Police have arrested a San Francisco art gallery owner who was caught on video spraying a homeless woman with a water hose.

Collier Gwin, 71, is facing a charge of misdemeanor battery after his Wednesday arrest. In a tweet, San Francisco District Attorney Brooke Jenkins said that Gwin intentionally and unlawfully sprayed water on a homeless woman, who has not been publicly identified, sitting on a sidewalk outside his gallery on Jan. 9.

Jenkins' office said it issued an arrest warrant for Gwin after reviewing evidence from an investigation conducted by the San Francisco Police Department. He was subsequently booked at a county jail. The case remains an open investigation, the San Francisco Police Department said in a statement.

"The alleged battery of an unhoused member of our community is completely unacceptable. Mr. Gwin will face appropriate consequences for his actions," Jenkins said on Twitter.

In the Jan. 9 video captured of the incident by a nearby store owner, Gwin — the owner of Foster Gwin Gallery in downtown San Francisco — is shown in the frame repeatedly shouting "Move!" at the woman, who is shown sitting on the ground trying to block the water with her hands as she spoke.

The woman attempted to speak to Gwin, but it is unclear what she said to him.

Gwin stopped spraying the water to point down the street saying to the woman "Hey, just move! Move. Move. Move. OK, are you going to move?"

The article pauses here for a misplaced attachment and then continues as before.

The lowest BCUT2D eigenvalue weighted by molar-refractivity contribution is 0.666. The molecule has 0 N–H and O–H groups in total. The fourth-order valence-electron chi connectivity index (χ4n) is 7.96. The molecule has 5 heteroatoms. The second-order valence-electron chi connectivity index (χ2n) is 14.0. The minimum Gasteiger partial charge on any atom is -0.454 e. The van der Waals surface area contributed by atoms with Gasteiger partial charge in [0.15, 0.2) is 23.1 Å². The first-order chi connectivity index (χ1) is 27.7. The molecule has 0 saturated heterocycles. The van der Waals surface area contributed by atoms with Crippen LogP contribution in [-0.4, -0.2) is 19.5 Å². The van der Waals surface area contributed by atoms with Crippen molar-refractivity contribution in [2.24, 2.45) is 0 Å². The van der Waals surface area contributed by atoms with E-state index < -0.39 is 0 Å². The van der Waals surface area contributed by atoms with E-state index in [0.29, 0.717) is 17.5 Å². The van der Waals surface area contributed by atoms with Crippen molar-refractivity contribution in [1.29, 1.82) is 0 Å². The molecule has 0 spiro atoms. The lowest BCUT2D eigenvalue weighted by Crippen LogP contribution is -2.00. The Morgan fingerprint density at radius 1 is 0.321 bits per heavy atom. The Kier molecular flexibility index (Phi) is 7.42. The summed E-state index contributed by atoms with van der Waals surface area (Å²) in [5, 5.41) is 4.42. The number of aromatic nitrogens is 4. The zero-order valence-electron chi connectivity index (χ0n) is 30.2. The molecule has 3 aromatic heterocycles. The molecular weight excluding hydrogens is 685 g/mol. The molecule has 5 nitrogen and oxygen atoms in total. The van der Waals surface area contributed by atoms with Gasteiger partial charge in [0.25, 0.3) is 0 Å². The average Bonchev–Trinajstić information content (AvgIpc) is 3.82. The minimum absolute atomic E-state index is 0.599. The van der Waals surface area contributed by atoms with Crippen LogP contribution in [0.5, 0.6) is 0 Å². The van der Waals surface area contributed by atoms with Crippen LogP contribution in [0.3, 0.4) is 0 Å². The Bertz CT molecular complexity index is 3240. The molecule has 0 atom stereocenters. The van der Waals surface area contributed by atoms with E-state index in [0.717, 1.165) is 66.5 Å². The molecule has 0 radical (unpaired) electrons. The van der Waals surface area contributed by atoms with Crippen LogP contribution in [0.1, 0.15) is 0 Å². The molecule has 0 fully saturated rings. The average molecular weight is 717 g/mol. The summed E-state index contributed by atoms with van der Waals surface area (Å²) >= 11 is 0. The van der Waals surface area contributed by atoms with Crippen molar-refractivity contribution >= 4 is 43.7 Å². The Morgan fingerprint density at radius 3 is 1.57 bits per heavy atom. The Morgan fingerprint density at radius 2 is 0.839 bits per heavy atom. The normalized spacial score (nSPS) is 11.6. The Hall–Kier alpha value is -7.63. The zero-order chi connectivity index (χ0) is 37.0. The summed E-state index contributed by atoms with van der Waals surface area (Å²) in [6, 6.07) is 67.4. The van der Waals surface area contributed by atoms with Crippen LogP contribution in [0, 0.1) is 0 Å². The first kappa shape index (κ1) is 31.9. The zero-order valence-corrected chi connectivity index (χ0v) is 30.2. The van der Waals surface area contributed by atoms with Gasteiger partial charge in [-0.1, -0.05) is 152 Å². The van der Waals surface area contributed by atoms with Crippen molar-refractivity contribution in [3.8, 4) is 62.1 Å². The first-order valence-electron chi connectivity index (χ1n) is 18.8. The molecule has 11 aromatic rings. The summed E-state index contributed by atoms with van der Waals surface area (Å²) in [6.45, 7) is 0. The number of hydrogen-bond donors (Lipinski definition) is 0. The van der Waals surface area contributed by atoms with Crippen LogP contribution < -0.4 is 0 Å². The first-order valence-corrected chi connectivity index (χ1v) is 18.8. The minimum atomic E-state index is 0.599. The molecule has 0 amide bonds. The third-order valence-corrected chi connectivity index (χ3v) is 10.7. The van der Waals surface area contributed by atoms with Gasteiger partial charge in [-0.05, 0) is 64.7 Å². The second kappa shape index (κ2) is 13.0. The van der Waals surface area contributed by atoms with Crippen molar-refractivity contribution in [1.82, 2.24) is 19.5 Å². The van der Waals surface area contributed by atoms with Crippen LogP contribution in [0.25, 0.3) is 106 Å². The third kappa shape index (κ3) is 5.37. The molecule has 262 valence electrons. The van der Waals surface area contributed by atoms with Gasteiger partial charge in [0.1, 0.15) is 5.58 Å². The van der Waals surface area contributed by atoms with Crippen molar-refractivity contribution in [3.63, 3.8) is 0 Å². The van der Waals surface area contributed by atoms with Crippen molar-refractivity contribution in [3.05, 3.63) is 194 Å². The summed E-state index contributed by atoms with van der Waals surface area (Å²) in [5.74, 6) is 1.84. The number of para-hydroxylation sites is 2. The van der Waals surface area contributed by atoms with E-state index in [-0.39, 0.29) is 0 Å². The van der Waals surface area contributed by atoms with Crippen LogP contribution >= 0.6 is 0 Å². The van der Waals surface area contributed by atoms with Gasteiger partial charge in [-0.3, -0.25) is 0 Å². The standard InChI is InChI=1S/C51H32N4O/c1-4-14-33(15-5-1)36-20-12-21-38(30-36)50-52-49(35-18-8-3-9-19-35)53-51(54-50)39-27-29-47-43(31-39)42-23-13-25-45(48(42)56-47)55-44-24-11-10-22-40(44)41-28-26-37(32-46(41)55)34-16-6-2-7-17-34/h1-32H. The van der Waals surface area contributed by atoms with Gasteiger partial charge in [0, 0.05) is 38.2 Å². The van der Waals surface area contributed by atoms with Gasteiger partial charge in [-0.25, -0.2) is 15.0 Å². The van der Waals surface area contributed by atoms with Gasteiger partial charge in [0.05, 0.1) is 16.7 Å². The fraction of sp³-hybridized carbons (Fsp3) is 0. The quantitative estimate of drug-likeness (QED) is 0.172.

The San Francisco Street Crisis Response Team, a city-run program designed to help homeless people experiencing mental health and substance use crises, responded to the scene and helped the woman who was sprayed, authorities said.

After the video was shared across social media, the front window at Gwin's gallery was shattered, according to The Los Angeles Times. In a statement on Twitter, District Attorney Jenkins condemned the vandalism done to Gwin's gallery.

"The vandalism at Foster Gwin gallery is also completely unacceptable and must stop — two wrongs do not make a right," she said.

Representatives for Gwin did not immediately respond to NPR's request for comment on the incident.

In an interview before his arrest with San Francisco TV station ABC7, Gwin apologized for his actions, saying he is "deeply apologetic."

"I completely broke. I am not equipped or trained to deal with a city-wide problem like [homelessness] ... I have the video to remind me that this is a large cross the bear," Gwin told ABC7.

If convicted, Gwin could face up to six months in jail and a $2,000 fine, authorities said.

Copyright 2023 NPR. To see more, visit https://www.npr.org.

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